Moving Us Closer To Osler
A Miller Coulson Academy of Clinical Excellence Initiative

Filial Affection


We must listen closely to patients with dementia’s thoughts and feelings, even though their sense of reality may be different than our own.

Dear Father, 


I am now  

in Hong Kong, 

healthy and safe.  

Please put  

your worries  

to rest. 


The time  

will come 

for my return, 

and we shall 


as father  

and son.  


As to when  

that may be,  

let us 

let fate  



In haste,  

Your son 


This is a loose translation of a recent letter written by my grandfather, a survivor of the Second Sino-Japanese War, who is currently in the throes of dementia. He penned the letter to reassure his father that he’d safely made the journey from their hometown to Hong Kong in hopes of a better life.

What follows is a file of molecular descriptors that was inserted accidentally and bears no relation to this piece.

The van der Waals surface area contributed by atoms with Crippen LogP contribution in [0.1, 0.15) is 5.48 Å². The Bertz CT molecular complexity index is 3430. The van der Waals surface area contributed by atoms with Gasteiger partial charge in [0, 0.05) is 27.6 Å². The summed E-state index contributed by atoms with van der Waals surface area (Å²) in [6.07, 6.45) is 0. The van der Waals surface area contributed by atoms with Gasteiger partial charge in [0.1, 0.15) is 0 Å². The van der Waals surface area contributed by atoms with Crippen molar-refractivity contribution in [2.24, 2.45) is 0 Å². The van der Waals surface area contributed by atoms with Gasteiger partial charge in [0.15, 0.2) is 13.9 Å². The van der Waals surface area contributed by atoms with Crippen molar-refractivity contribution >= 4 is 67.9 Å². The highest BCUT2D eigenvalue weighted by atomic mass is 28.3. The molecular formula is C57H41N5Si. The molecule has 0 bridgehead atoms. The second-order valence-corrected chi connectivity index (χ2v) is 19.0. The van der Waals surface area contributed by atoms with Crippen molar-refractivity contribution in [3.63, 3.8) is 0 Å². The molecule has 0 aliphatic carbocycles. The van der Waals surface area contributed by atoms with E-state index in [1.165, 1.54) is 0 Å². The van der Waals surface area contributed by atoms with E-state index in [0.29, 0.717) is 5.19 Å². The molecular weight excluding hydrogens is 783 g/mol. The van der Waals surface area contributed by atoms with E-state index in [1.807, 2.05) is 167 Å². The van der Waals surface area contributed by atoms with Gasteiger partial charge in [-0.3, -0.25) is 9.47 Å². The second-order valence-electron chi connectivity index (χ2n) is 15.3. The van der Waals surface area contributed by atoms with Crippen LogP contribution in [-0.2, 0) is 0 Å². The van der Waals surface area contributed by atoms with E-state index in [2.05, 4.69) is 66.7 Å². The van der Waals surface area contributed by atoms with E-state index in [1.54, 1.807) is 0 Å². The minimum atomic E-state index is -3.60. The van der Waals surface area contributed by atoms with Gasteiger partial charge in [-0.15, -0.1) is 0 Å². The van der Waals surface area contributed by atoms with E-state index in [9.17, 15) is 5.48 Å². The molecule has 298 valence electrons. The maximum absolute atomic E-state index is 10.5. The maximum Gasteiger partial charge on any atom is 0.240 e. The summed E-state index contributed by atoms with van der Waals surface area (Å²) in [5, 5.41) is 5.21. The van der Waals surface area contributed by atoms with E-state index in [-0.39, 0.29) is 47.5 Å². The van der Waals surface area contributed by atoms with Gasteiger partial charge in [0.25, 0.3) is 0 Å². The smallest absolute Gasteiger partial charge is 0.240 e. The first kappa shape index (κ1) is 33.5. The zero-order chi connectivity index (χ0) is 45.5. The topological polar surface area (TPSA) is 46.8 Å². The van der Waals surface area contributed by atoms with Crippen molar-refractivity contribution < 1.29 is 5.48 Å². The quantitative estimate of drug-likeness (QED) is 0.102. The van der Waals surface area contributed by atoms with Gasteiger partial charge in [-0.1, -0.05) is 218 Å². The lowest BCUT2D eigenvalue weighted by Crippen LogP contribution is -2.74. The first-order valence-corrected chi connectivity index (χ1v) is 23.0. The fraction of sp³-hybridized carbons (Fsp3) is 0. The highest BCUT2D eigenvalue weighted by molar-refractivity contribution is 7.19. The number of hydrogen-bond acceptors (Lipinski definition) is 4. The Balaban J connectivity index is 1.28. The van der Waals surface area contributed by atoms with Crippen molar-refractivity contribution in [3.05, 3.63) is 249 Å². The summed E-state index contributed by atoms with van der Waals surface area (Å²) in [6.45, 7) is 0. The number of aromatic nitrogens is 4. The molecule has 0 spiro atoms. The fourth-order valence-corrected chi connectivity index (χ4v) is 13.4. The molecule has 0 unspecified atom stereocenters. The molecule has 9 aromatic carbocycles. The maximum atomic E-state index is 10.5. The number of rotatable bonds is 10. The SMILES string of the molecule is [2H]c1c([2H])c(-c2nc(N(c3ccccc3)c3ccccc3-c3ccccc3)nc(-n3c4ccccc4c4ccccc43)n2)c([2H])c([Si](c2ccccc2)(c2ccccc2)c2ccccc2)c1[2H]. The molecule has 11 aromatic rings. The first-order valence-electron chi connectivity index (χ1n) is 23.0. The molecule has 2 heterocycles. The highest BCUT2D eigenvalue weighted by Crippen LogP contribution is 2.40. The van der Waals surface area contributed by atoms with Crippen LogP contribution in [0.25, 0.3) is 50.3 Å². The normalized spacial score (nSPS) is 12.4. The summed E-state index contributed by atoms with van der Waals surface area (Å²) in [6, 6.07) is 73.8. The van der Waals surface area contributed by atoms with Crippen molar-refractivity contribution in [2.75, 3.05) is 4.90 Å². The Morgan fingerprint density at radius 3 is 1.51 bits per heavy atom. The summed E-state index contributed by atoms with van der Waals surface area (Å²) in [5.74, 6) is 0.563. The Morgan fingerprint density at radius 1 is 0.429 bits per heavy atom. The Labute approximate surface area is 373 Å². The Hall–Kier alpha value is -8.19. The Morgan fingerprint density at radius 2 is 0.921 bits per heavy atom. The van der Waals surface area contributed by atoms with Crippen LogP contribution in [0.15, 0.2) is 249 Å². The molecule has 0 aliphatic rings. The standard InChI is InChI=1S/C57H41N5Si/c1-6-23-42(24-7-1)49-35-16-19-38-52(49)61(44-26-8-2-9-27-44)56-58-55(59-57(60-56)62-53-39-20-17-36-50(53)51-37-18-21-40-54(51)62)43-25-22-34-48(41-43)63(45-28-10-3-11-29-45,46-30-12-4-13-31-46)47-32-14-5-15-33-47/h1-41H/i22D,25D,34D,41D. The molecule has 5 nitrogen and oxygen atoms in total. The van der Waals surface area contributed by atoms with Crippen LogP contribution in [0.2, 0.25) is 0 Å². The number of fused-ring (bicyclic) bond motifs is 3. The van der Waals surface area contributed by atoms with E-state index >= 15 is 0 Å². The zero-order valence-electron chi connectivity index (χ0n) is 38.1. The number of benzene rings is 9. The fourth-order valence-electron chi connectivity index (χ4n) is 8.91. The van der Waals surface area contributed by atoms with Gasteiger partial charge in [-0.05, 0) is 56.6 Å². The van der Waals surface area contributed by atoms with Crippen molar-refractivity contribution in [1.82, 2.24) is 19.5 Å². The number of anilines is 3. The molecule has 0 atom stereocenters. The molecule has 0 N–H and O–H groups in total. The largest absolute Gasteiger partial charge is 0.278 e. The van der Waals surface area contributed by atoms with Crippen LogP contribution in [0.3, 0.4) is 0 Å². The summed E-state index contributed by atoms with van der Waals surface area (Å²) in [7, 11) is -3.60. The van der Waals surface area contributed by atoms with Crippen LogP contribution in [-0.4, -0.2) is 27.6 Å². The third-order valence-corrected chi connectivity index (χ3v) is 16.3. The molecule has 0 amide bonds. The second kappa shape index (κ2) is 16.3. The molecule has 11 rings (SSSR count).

The poem sheds light on how dementia can affect the mind and distort one’s perception of time. I’ve learned that when supporting patients with dementia, it can be helpful to “go with their flow” by allowing space for them to freely express their thoughts and feelings, however out of touch their constructed realities may seem. Often, these patients want to share their stories, although they may repeat the same ones over and over. Nevertheless, the freedom of expression and unwavering reassurance from those they trust are two things dementia patients and their loved ones will appreciate until the very end.  







This piece expresses the views solely of the author. It does not necessarily represent the views of any organization, including Johns Hopkins Medicine.